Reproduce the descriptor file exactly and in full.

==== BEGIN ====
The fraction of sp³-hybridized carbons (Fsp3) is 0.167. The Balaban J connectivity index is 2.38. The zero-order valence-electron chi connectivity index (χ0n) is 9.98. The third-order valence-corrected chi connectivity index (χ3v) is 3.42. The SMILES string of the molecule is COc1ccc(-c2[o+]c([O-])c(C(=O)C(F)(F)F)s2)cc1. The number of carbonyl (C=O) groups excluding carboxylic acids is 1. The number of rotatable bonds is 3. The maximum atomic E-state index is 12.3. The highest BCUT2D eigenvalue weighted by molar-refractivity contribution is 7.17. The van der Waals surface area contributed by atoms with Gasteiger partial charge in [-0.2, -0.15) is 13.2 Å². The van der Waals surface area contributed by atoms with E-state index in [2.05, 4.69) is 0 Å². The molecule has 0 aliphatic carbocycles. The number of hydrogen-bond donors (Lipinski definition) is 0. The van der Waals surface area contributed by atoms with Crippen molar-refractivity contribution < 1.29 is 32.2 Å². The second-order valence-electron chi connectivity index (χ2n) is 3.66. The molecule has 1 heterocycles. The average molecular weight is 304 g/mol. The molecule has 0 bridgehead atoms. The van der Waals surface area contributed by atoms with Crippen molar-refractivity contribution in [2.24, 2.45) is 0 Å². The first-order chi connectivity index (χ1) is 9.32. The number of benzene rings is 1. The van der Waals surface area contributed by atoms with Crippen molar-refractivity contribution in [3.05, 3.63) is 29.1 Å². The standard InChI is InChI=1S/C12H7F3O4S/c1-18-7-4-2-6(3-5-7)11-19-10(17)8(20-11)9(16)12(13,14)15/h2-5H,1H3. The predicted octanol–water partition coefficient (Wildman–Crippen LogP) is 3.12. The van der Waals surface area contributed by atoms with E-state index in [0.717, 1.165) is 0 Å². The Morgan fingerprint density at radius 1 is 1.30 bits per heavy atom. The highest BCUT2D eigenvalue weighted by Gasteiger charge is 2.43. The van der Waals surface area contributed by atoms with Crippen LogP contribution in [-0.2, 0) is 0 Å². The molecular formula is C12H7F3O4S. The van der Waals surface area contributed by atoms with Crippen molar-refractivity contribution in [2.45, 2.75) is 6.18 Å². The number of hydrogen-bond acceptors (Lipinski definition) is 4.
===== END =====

The fraction of sp³-hybridized carbons (Fsp3) is 0.167. The Balaban J connectivity index is 2.38. The zero-order valence-electron chi connectivity index (χ0n) is 9.98. The third-order valence-corrected chi connectivity index (χ3v) is 3.42. The SMILES string of the molecule is COc1ccc(-c2[o+]c([O-])c(C(=O)C(F)(F)F)s2)cc1. The number of carbonyl (C=O) groups excluding carboxylic acids is 1. The number of rotatable bonds is 3. The maximum atomic E-state index is 12.3. The highest BCUT2D eigenvalue weighted by molar-refractivity contribution is 7.17. The van der Waals surface area contributed by atoms with Gasteiger partial charge in [-0.2, -0.15) is 13.2 Å². The van der Waals surface area contributed by atoms with E-state index in [2.05, 4.69) is 0 Å². The molecule has 0 aliphatic carbocycles. The number of hydrogen-bond donors (Lipinski definition) is 0. The van der Waals surface area contributed by atoms with Crippen molar-refractivity contribution < 1.29 is 32.2 Å². The second-order valence-electron chi connectivity index (χ2n) is 3.66. The molecule has 1 heterocycles. The average molecular weight is 304 g/mol. The molecule has 0 bridgehead atoms. The van der Waals surface area contributed by atoms with Crippen molar-refractivity contribution in [2.24, 2.45) is 0 Å². The first-order chi connectivity index (χ1) is 9.32. The number of benzene rings is 1. The van der Waals surface area contributed by atoms with Crippen molar-refractivity contribution in [3.05, 3.63) is 29.1 Å². The standard InChI is InChI=1S/C12H7F3O4S/c1-18-7-4-2-6(3-5-7)11-19-10(17)8(20-11)9(16)12(13,14)15/h2-5H,1H3. The predicted octanol–water partition coefficient (Wildman–Crippen LogP) is 3.12. The van der Waals surface area contributed by atoms with E-state index in [0.717, 1.165) is 0 Å². The Morgan fingerprint density at radius 1 is 1.30 bits per heavy atom. The highest BCUT2D eigenvalue weighted by Gasteiger charge is 2.43. The van der Waals surface area contributed by atoms with Crippen LogP contribution in [-0.2, 0) is 0 Å². The molecular formula is C12H7F3O4S. The van der Waals surface area contributed by atoms with Crippen molar-refractivity contribution in [2.45, 2.75) is 6.18 Å². The number of hydrogen-bond acceptors (Lipinski definition) is 4.